Is being poor punishable by imprisonment? Should only those who can afford it be allowed freedom?

Neil Sobol, Associate Professor at Texas A&M University School of Law, explores the topic of imprisonment for debt in the article, “Charging the Poor: Criminal Justice Debt & Modern-Day Debtors’ Prisons.”

In colonial times in the United States, individuals were commonly imprisoned for their debt. Now, despite prohibitions against it,  poor and needy individuals are regularly incarcerated for unpaid debts. 

These “modernday debtors’ prisons” have been the subject of at least ten lawsuits in 2015 against municipalities who used them, primarily for criminal justice debt. 


For example, January 2015, in Georgia:

The ACLU filed a federal lawsuit challenging debt collection practices that have resulted in the jailing of people simply because they are poor. The case was brought on behalf of Kevin Thompson, a black teenager in DeKalb County, Georgia. The ACLU charges that DeKalb County and the for-profit company Judicial Corrections Services teamed up to engage in a coercive debt collection scheme that focuses on revenue generation at the expense of protecting poor people’s rights.

The ACLU tells us that “State and local courts have increasingly attempted to supplement their funding by charging fees to people convicted of crimes, including fees for public defenders, prosecutors, court administration, jail operation, and probation supervision. And in the face of mounting budget deficits at the state and local level, courts across the country have used aggressive tactics to collect these unpaid fines and fees, including for traffic offenses and other low-level offenses. These courts have ordered the arrest and jailing of people who fall behind on their payments, without affording any hearings to determine an individual’s ability to pay or offering alternatives to payment such as community service.”

The effects of this system are daunting. Prof. Sobol states:

“The impact of criminal justice debt is especially severe on the poor and minorities as they are frequently assessed “poverty penalties” for interest, late fees, installment plans, and collection. Often they have to decide between paying criminal justice debt and buying family necessities. The deaths of Michael Brown in Ferguson, Eric Garner in New York, and Freddie Gray in Baltimore have prompted renewed calls for investigation of the adverse treatment of the poor and minorities in the criminal justice system. The fear of arrest, incarceration, and unfair treatment for those owing criminal justice debt creates distrust in the system.”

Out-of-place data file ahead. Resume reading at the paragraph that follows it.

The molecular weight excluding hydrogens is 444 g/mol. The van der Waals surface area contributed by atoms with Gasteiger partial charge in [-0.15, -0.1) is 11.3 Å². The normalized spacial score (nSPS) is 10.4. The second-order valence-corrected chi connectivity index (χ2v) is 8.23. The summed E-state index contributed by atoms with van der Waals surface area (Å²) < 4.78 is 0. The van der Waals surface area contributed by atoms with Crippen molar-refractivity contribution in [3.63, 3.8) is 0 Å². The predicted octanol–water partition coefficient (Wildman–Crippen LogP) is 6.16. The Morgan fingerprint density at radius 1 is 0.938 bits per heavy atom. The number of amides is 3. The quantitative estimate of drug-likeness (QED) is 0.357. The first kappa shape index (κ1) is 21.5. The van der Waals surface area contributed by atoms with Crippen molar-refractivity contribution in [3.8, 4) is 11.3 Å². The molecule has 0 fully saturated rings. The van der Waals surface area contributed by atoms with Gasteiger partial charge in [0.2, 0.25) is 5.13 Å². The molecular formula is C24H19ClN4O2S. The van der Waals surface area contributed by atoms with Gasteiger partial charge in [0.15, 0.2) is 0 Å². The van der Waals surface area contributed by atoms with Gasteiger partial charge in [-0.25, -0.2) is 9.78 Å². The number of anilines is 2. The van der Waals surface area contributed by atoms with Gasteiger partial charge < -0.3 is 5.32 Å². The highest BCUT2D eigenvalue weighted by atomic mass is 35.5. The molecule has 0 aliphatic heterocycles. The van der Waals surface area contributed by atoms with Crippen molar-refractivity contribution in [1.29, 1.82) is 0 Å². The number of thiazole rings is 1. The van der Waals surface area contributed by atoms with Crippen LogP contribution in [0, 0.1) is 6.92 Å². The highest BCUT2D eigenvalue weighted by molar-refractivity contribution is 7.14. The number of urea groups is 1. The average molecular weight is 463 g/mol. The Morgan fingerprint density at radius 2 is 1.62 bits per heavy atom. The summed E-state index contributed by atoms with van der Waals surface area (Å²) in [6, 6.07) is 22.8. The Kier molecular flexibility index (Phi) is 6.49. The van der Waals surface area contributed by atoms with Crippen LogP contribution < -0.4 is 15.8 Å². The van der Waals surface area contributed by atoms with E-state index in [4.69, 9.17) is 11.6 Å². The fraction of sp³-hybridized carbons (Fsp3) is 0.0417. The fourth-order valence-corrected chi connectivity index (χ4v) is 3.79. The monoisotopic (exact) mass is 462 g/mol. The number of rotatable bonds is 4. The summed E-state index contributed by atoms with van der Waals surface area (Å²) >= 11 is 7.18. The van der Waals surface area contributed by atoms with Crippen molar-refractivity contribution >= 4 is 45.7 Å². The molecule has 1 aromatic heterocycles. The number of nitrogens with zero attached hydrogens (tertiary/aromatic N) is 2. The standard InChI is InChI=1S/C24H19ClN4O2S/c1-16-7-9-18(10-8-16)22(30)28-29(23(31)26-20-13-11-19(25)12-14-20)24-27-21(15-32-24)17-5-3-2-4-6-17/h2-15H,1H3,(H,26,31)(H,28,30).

Neil L. Sobol, Charging the Poor: Criminal Justice Debt & Modern-Day Debtors’ Prisons, 75 Md. L. Rev. 486 (2016).
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2 thoughts on “Too Poor to Afford Freedom

  1. I read about this topic and I would like to learn more about it from you. It is usually on contempt of court charges if the person fails to pay the fine on time. I remember one reading one article that say guy just got a job, but since he didn’t have the money on his court date, judge tossed him into jail. Since he was in jail, he couldn’t go to work and then lost his ability to pay the fine.

    Liked by 1 person

    1. I would be happy to write more about this topic. I would think punishment would also depend on the specific jurisdiction your in and what they define as being in “contempt” of the court. This would require researching case law for your state or district if you haven’t already done so.

      Federally, in Turner v. Rogers, 564 U.S. 431, a father who was incarcerated in civil contempt proceedings for failure to pay child support was entitled counsel, even though due process did not require counsel in all such proceedings, since the State did not provide clear notice that the father’s ability to pay was the critical question and made no findings concerning such ability.

      That is a very specific case tailored to child support payments but there may have been instances of persons being held in contempt of court for inability to pay a court fee, there may even be a supreme court ruling more on point.

      In the case of Turner v. Rogers, the Supreme Court stated that “civil contempt differs from criminal contempt in that it seeks only to coerce a defendant to do what a court had previously ordered him to do. The court may not impose punishment in a civil contempt proceeding when it is clearly established that the alleged contemnor is unable to comply with the terms of the order. And once a civil contemnor complies with the underlying order, he is purged of the contempt and is free.”

      Also,” where civil contempt is at issue, the Fourteenth Amendment’s Due Process Clause allows a State to provide fewer procedural protections than in a criminal case” which may play into this person’s ability to be appointed counsel.


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